This past Saturday was a blue collar work days for me — delivering papers in the early morning hours, wrestling a rusty news box from a bus stop back to our parking lot, manhandling another one into its place, and moving 40-pound boxes of business directories around the office, among other physical chores — and at the end of the day I decided to take a blue collar break at a workingman’s bar.
So where to go? Thirty years ago, before business, kids, and a few medical concerns got in the way, every day was a blue collar day for me. And the workingman’s bars beckoned all over town. From my office at 240 Nassau Street I could head home via Rosso’s Cafe on Spring Street, the Annex on Nassau, Conte’s on Witherspoon, Cenerino’s on Leigh Avenue, Mike’s Tavern, also known as Grandma’s, on Bayard Lane, the Peacock Alley in the basement of the Peacock Inn, or Andy’s on Alexander Street. If I headed in the other direction I could stop at either one of two bars on on Nassau Street between Chestnut and Pine, the Pink Elephant or the Ivy Inn.
Back then a young reporter was told that you never really got to know a story subject until you had a drink with him at the end of the interviewing process. And a corollary to that rule was that you never really knew what was going on in town until you stopped by a workingman’s bar for a drink.
Back then Rosso’s was information central in town, and among its regulars were the waiters for the Nassau Inn, who whiled away the hours between shifts. Jinx was one, a wise man who spoke in a tone that made people listen. Many years later, when I heard that Robert Williams was one of the most vocal neighborhood opponents to the expansion plans of the Arts Council, I knew the opposition was formidable. Robert Williams was Jinx, retired but still speaking up. Jinx died this past Easter Sunday, at the age of 80, and the Arts Council is moving ahead with its renovation, but at a smaller scale.
Charlie Huth, another waiter from the Nassau Inn who hung out at Rosso’s, knew everyone, and everyone knew Charlie. He had gone to Columbia to play football, his career got derailed by injuries, and he ended up in Princeton. When he moved back to New York, he gave me the names of some workingman’s bars near Columbia, and said I should come up and visit someday.
A year later a day in New York ended early for me, and I decided to look him up. I went into the first bar and announced I was looking for Charlie Huth. “Never heard of him,” said the bartender and some of the regulars. I moved onto the second bar. The name didn’t ring a one single bell there, either. At the third bar I didn’t hold much hope. I had a drink. The phone rang, the bartender answered it, and then looked in my direction: What’s your name, he asked. I told him. He briefly resumed his conversation, and then hung up. “Wait right here,” he said. “Charlie’s on his way.” Everyone knew Charlie.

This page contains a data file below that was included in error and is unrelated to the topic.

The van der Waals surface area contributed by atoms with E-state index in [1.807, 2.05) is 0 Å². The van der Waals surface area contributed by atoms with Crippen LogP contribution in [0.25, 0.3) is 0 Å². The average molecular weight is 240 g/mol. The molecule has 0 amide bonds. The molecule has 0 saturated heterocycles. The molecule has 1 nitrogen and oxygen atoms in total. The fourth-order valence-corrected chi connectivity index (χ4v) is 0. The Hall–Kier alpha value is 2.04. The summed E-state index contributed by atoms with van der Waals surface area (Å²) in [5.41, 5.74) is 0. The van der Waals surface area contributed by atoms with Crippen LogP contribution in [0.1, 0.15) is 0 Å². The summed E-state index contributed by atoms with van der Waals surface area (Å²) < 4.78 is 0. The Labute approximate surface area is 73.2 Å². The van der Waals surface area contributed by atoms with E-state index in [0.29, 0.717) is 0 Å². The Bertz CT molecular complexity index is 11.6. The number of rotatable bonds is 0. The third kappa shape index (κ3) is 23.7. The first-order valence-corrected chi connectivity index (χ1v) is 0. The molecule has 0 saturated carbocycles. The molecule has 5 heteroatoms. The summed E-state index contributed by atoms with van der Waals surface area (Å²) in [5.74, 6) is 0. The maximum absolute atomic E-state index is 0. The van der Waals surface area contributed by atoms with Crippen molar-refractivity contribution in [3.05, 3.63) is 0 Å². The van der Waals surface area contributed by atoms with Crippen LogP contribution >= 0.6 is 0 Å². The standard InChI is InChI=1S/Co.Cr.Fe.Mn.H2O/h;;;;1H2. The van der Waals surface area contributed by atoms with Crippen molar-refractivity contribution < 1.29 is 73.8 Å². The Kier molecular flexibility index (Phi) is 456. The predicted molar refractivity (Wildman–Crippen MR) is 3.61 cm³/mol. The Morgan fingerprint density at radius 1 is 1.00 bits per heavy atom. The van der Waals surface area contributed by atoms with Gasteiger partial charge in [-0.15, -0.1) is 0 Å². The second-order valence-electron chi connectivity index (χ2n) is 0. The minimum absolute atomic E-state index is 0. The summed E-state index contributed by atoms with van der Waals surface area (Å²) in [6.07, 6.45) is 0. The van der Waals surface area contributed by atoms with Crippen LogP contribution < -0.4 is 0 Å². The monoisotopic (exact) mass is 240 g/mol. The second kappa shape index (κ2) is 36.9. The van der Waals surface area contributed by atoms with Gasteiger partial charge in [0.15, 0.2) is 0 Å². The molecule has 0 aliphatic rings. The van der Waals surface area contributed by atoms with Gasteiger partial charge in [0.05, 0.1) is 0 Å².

All that was 30 years ago, and most everyone of those workingman’s bars in Princeton has gone the way of the blue collar worker. Those workers are hard to find, of course, which is why I was out there last Saturday doing the blue collar jobs of lugging rusty news racks from the street to the dumpster. You won’t find blue collar workers at Andy’s anymore, where they now sell sushi. And if they finally turn Mike’s into a jazz club, you probably won’t find too many blue collar workers drinking there.
One of the few workingman’s bars remaining in town is just a few blocks away from me, the Ivy Inn. The Ivy was a 10 cent beer place when I was in college in the 1960s. It was a sports-oriented bar — a portrait of a forlorn-looking Bill Bradley hung on the wall. Later the Ivy moved a few doors away into what had been a gas station.
The last time I was in the Ivy, a late-night foray to get a six-pack of beer, the air was so heavy with cigaret smoke that I tried to hold my breath while the bartender rang up the sale. And until last Saturday, I had never returned. But then I remembered that we now live in a smoke-free state — so as I considered my blue collar break at the end of the blue collar day the Ivy Inn turned up as the final destination.
I’m not sure how business has been for the Ivy in the first few days since the ban on smoking. But I will predict that the lures of $1 draft beers (inflation-adjusted, that sounds like a 10-cent beer to me), a pool table, live music, and sports on various television sets, which patrons are encouraged to tune to the station of their choice, will far outweigh the inconvenience of having to step outside for a smoke.
So how was the band, you might ask. I have no idea. The music started at 10 p.m. Thirty years later for me, that’s way past my bedtime after a blue collar day.